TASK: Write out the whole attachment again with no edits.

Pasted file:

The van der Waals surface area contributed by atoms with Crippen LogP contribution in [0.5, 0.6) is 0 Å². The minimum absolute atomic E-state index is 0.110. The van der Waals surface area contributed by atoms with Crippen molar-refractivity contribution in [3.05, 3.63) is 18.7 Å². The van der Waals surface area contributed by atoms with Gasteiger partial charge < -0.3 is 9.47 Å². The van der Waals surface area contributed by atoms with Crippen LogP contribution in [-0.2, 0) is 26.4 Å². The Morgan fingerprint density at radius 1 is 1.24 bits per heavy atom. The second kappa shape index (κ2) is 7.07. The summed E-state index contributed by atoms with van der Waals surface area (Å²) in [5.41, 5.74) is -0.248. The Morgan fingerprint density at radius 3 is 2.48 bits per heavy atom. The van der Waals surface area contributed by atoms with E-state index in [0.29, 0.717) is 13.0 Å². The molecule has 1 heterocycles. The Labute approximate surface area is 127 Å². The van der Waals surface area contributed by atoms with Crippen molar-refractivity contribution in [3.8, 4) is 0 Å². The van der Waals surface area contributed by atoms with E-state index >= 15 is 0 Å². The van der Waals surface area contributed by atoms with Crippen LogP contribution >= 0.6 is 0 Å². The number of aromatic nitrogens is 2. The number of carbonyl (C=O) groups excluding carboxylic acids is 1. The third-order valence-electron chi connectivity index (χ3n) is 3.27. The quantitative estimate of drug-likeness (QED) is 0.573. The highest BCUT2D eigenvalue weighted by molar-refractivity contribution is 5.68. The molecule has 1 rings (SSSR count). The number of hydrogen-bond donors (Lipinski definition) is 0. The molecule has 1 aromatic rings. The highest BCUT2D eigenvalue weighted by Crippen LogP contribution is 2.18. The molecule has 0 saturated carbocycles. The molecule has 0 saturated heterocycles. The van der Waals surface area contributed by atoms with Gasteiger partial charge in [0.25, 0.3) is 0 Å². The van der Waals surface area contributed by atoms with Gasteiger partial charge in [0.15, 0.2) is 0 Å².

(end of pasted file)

The van der Waals surface area contributed by atoms with Crippen LogP contribution in [0.5, 0.6) is 0 Å². The minimum absolute atomic E-state index is 0.110. The van der Waals surface area contributed by atoms with Crippen molar-refractivity contribution in [3.05, 3.63) is 18.7 Å². The van der Waals surface area contributed by atoms with Gasteiger partial charge < -0.3 is 9.47 Å². The van der Waals surface area contributed by atoms with Crippen LogP contribution in [-0.2, 0) is 26.4 Å². The Morgan fingerprint density at radius 1 is 1.24 bits per heavy atom. The second kappa shape index (κ2) is 7.07. The summed E-state index contributed by atoms with van der Waals surface area (Å²) in [5.41, 5.74) is -0.248. The Morgan fingerprint density at radius 3 is 2.48 bits per heavy atom. The van der Waals surface area contributed by atoms with E-state index in [0.29, 0.717) is 13.0 Å². The molecule has 1 heterocycles. The Labute approximate surface area is 127 Å². The van der Waals surface area contributed by atoms with Crippen molar-refractivity contribution in [3.8, 4) is 0 Å². The van der Waals surface area contributed by atoms with E-state index >= 15 is 0 Å². The van der Waals surface area contributed by atoms with Crippen LogP contribution >= 0.6 is 0 Å². The number of aromatic nitrogens is 2. The number of carbonyl (C=O) groups excluding carboxylic acids is 1. The third-order valence-electron chi connectivity index (χ3n) is 3.27. The quantitative estimate of drug-likeness (QED) is 0.573. The highest BCUT2D eigenvalue weighted by molar-refractivity contribution is 5.68. The molecule has 1 rings (SSSR count). The number of hydrogen-bond donors (Lipinski definition) is 0. The molecule has 1 aromatic rings. The highest BCUT2D eigenvalue weighted by Crippen LogP contribution is 2.18. The molecule has 0 saturated carbocycles. The molecule has 0 saturated heterocycles. The van der Waals surface area contributed by atoms with Gasteiger partial charge in [0.25, 0.3) is 0 Å². The van der Waals surface area contributed by atoms with Gasteiger partial charge in [0.15, 0.2) is 0 Å².